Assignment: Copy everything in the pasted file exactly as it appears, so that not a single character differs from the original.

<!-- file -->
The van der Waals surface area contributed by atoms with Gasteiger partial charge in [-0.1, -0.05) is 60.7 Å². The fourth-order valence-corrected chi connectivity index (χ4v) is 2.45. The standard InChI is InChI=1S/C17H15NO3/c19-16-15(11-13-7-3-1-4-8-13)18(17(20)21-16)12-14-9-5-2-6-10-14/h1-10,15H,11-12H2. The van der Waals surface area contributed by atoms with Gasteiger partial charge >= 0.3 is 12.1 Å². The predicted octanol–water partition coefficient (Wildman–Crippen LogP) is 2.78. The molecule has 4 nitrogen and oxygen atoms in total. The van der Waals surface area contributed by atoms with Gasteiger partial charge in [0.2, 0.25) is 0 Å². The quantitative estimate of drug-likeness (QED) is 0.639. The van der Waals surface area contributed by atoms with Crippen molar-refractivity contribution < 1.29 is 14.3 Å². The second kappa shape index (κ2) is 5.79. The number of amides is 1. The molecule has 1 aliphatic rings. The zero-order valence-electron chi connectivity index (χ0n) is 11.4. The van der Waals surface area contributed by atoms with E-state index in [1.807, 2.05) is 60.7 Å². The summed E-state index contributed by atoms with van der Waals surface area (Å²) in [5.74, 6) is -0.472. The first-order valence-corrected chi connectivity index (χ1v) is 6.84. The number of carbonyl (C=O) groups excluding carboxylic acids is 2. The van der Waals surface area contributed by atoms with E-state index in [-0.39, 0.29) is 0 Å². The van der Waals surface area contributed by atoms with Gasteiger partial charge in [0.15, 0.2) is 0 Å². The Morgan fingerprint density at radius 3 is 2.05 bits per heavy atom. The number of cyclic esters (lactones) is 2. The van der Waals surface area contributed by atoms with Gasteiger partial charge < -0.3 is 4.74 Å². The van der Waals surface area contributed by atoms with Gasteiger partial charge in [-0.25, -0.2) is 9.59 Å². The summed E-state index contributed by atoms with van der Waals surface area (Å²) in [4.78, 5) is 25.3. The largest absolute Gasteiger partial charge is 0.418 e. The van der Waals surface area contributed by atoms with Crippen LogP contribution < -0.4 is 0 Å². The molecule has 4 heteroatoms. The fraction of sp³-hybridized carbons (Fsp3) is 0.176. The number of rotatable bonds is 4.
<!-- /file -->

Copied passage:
The van der Waals surface area contributed by atoms with Gasteiger partial charge in [-0.1, -0.05) is 60.7 Å². The fourth-order valence-corrected chi connectivity index (χ4v) is 2.45. The standard InChI is InChI=1S/C17H15NO3/c19-16-15(11-13-7-3-1-4-8-13)18(17(20)21-16)12-14-9-5-2-6-10-14/h1-10,15H,11-12H2. The van der Waals surface area contributed by atoms with Gasteiger partial charge >= 0.3 is 12.1 Å². The predicted octanol–water partition coefficient (Wildman–Crippen LogP) is 2.78. The molecule has 4 nitrogen and oxygen atoms in total. The van der Waals surface area contributed by atoms with Gasteiger partial charge in [0.2, 0.25) is 0 Å². The quantitative estimate of drug-likeness (QED) is 0.639. The van der Waals surface area contributed by atoms with Crippen molar-refractivity contribution < 1.29 is 14.3 Å². The second kappa shape index (κ2) is 5.79. The number of amides is 1. The molecule has 1 aliphatic rings. The zero-order valence-electron chi connectivity index (χ0n) is 11.4. The van der Waals surface area contributed by atoms with E-state index in [1.807, 2.05) is 60.7 Å². The summed E-state index contributed by atoms with van der Waals surface area (Å²) in [5.74, 6) is -0.472. The first-order valence-corrected chi connectivity index (χ1v) is 6.84. The number of carbonyl (C=O) groups excluding carboxylic acids is 2. The van der Waals surface area contributed by atoms with E-state index in [-0.39, 0.29) is 0 Å². The van der Waals surface area contributed by atoms with Gasteiger partial charge in [0.15, 0.2) is 0 Å². The Morgan fingerprint density at radius 3 is 2.05 bits per heavy atom. The number of cyclic esters (lactones) is 2. The van der Waals surface area contributed by atoms with Gasteiger partial charge < -0.3 is 4.74 Å². The van der Waals surface area contributed by atoms with Gasteiger partial charge in [-0.25, -0.2) is 9.59 Å². The summed E-state index contributed by atoms with van der Waals surface area (Å²) in [4.78, 5) is 25.3. The largest absolute Gasteiger partial charge is 0.418 e. The van der Waals surface area contributed by atoms with Crippen LogP contribution < -0.4 is 0 Å². The molecule has 4 heteroatoms. The fraction of sp³-hybridized carbons (Fsp3) is 0.176. The number of rotatable bonds is 4.